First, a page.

"I continue to believe that she would have done an excellent job," she said.

Butler-Sloss role 'may have made it harder for victims'

Labour MP Tom Watson has told ITV News "the law has to be seen to be done" after Baroness Butler-Sloss' decision to stand down from leadership of an inquiry into allegations of child abuse.

Mr Watson, who campaigned for an inquiry into the claims, said even though Baroness Butler-Sloss "would not be compromised" by any potential relationships she had, her position as chair of the probe would have made it harder for victims to come forward.


Yvette Cooper: Butler-Sloss 'placed in unfair position'

The government's "last-minute response" to calls for an inquiry into child abuse has led to Baroness Butler-Sloss' decision to step down as chair of the probe, Shadow Home Secretary Yvette Cooper has claimed.

Yvette Cooper claims Lady Butler-Sloss was put in an "unfair position".

Ms Cooper said Lady Butler-Sloss' decision was "the right one" but argued she was put in an "unfair position" by the Home Office, who she claimed had "not managed to address the concerns about either victim confidence or conflict of interest".

"The Government's response to the very serious allegations over child abuse is in danger of losing direction," she added.

"This inquiry now has no chair and no terms of reference and there is considerable confusion over what it will be able to cover, and what the powers of the other investigation into the Home Office and Whitehall will be too."

Butler-Sloss replacement 'by end of the week'

A new chair of the sex abuse inquiry formerly headed by Baroness Butler-Sloss will be in place by the end of the week, a government source has told ITV News Deputy Political Editor Chris Ship.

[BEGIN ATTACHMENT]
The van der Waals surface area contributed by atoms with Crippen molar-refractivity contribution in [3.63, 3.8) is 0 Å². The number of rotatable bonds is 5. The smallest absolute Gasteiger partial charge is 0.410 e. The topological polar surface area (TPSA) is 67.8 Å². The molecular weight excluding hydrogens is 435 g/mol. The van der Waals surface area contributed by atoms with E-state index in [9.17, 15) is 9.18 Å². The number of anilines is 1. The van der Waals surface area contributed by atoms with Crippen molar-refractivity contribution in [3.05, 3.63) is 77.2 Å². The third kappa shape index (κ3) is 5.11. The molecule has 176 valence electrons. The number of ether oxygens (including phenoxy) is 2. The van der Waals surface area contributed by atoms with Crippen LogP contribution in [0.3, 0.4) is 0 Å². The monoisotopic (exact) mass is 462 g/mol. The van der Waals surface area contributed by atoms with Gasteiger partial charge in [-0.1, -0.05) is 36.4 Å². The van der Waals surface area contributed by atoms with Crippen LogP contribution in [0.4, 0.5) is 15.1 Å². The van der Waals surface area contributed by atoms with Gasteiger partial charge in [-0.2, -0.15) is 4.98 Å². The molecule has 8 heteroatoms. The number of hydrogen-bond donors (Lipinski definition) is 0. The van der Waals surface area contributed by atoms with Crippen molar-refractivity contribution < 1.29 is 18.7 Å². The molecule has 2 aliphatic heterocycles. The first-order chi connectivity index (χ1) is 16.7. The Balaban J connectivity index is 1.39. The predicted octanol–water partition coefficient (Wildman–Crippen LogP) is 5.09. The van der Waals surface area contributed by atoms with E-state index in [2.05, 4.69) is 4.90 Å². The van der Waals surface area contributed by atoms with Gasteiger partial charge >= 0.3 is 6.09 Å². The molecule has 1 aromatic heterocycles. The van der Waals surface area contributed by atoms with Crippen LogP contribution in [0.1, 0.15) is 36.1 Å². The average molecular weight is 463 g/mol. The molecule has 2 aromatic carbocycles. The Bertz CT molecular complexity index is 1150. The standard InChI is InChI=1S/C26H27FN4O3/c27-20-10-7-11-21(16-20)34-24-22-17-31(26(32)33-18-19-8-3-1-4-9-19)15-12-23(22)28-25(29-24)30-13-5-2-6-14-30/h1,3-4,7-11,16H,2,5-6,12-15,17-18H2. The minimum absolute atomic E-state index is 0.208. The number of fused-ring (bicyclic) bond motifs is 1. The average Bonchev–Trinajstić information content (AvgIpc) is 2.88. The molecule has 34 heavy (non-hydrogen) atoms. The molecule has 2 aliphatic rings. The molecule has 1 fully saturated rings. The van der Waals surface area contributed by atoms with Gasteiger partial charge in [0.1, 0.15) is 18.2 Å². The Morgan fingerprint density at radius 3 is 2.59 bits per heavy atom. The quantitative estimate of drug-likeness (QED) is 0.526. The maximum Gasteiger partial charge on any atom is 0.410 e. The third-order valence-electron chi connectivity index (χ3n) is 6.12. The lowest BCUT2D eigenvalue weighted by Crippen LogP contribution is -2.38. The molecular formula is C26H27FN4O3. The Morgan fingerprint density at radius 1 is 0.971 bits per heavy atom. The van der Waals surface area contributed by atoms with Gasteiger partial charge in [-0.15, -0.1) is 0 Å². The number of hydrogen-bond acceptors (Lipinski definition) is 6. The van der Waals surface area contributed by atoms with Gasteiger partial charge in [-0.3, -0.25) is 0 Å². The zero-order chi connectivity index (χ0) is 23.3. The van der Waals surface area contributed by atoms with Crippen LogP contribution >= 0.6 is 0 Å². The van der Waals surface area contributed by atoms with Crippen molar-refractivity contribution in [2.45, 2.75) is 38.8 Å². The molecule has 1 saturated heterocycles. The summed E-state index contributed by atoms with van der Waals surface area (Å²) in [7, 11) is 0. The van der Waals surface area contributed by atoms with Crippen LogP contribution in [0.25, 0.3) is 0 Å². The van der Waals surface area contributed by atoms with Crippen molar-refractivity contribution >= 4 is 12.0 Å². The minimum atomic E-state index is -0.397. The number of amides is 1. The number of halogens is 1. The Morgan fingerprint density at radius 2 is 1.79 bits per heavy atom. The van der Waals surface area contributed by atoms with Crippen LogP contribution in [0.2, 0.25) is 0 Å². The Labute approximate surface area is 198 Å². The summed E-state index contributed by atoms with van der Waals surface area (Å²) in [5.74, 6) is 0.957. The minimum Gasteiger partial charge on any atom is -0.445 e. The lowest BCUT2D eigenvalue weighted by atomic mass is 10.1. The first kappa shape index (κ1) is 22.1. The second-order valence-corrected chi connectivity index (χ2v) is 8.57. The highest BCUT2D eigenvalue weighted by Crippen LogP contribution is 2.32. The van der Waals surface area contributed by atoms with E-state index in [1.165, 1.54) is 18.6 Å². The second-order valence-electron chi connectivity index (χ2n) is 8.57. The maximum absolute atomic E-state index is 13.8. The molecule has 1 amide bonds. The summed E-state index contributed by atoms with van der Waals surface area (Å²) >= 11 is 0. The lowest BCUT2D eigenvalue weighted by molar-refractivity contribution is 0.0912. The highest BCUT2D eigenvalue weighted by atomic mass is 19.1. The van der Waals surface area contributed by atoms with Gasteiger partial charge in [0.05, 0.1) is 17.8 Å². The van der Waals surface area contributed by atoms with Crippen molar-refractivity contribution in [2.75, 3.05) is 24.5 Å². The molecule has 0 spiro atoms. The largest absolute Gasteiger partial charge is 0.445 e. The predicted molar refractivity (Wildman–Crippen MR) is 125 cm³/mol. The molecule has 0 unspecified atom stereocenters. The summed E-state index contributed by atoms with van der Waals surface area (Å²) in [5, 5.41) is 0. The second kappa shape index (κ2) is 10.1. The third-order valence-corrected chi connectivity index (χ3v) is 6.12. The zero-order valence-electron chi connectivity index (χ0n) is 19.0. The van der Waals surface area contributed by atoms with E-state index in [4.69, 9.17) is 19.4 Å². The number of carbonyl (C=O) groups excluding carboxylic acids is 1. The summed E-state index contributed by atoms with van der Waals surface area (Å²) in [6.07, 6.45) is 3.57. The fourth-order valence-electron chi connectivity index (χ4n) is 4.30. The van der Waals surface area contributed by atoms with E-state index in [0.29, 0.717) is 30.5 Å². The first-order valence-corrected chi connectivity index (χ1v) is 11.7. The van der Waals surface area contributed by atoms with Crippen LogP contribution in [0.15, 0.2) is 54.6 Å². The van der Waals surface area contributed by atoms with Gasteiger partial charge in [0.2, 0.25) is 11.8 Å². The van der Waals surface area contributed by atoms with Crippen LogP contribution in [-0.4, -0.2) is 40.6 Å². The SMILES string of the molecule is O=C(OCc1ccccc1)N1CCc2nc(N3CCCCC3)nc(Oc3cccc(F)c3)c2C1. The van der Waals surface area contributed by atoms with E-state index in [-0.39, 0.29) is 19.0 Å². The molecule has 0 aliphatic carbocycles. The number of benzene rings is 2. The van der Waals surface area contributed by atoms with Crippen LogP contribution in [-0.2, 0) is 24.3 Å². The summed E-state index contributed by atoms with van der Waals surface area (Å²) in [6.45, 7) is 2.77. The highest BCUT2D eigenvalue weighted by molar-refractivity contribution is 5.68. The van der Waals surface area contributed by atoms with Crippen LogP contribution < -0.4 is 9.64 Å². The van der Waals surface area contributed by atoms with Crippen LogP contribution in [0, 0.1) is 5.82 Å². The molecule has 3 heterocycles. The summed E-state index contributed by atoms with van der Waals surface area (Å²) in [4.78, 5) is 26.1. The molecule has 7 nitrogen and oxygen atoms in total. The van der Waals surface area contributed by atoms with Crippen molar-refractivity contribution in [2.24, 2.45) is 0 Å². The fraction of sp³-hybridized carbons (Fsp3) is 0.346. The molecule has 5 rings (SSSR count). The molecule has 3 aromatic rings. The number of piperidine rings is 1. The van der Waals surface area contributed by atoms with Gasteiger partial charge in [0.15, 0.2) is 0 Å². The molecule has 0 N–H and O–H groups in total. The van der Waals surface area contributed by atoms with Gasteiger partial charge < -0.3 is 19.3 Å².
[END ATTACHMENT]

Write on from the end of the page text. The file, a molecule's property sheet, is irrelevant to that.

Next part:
The source said despite the speed of the appointment, the decision "will not be rushed".

Tom Watson: Government rushed inquiry process

Labour MP Tom Watson - who petitioned for a national inquiry into child abuse allegations - has told ITV News Baroness Butler-Sloss' background would have made it difficult for victims to come forward.

Lady Butler-Sloss said upon stepping down that she didn't "sufficiently consider" whether her background and her brother's position as Attorney General would "cause difficulties".

Law firm 'relieved' after Butler-Sloss decision

A law firm representing alleged victims of assaults in institutions linked to the child abuse inquiry has welcomed Baroness Butler-Sloss' decision to stand down.

"We are relieved that Lady Butler-Sloss has taken this decision to stand down," Alison Millar of Leigh Day said.

"This was the only sensible decision to ensure that survivors and the public could feel confident that the inquiry was not going to be jeopardised by accusations of bias," she added.

The issue was never the integrity of Lady Butler-Sloss or what she knew of her brother's actions as the chief legal adviser to the Government. It was always the fact that she would ultimately have to judge those actions.

This would never have been acceptable for an inquiry which requires not only to be transparent but to be seen as such by those who have in the past been so badly failed by the establishment.

– Alison Millar, Leigh Day law firm